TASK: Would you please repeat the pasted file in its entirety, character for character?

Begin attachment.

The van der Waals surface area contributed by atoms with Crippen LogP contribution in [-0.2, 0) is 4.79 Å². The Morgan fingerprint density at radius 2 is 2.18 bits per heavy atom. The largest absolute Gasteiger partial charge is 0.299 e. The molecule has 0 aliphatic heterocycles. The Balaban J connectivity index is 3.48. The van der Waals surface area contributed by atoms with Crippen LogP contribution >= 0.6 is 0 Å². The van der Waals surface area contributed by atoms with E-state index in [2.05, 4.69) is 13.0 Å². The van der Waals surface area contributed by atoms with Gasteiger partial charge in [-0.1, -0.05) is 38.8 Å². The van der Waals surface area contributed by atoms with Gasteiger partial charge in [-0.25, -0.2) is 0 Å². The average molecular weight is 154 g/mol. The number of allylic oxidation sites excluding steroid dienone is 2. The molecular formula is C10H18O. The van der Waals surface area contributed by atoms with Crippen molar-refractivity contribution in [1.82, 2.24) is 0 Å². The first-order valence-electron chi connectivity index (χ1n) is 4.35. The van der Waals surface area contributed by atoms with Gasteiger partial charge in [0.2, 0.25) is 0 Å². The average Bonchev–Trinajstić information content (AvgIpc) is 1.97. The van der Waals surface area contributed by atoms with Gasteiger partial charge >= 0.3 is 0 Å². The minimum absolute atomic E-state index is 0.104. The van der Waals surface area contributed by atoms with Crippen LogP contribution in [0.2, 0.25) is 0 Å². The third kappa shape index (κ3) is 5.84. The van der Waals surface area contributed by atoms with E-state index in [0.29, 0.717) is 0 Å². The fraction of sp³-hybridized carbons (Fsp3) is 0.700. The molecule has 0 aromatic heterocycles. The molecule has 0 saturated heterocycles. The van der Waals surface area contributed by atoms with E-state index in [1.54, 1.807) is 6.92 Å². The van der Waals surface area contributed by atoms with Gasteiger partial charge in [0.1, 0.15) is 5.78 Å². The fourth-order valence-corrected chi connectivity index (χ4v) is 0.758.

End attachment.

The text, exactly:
The van der Waals surface area contributed by atoms with Crippen LogP contribution in [-0.2, 0) is 4.79 Å². The Morgan fingerprint density at radius 2 is 2.18 bits per heavy atom. The largest absolute Gasteiger partial charge is 0.299 e. The molecule has 0 aliphatic heterocycles. The Balaban J connectivity index is 3.48. The van der Waals surface area contributed by atoms with Crippen LogP contribution >= 0.6 is 0 Å². The van der Waals surface area contributed by atoms with E-state index in [2.05, 4.69) is 13.0 Å². The van der Waals surface area contributed by atoms with Gasteiger partial charge in [-0.1, -0.05) is 38.8 Å². The van der Waals surface area contributed by atoms with Gasteiger partial charge in [-0.25, -0.2) is 0 Å². The average molecular weight is 154 g/mol. The number of allylic oxidation sites excluding steroid dienone is 2. The molecular formula is C10H18O. The van der Waals surface area contributed by atoms with Crippen molar-refractivity contribution in [1.82, 2.24) is 0 Å². The first-order valence-electron chi connectivity index (χ1n) is 4.35. The van der Waals surface area contributed by atoms with Gasteiger partial charge in [0.2, 0.25) is 0 Å². The average Bonchev–Trinajstić information content (AvgIpc) is 1.97. The van der Waals surface area contributed by atoms with Gasteiger partial charge >= 0.3 is 0 Å². The minimum absolute atomic E-state index is 0.104. The van der Waals surface area contributed by atoms with Crippen LogP contribution in [0.2, 0.25) is 0 Å². The third kappa shape index (κ3) is 5.84. The van der Waals surface area contributed by atoms with E-state index in [0.29, 0.717) is 0 Å². The fraction of sp³-hybridized carbons (Fsp3) is 0.700. The molecule has 0 aromatic heterocycles. The molecule has 0 saturated heterocycles. The van der Waals surface area contributed by atoms with E-state index in [1.54, 1.807) is 6.92 Å². The van der Waals surface area contributed by atoms with Gasteiger partial charge in [0.1, 0.15) is 5.78 Å². The fourth-order valence-corrected chi connectivity index (χ4v) is 0.758.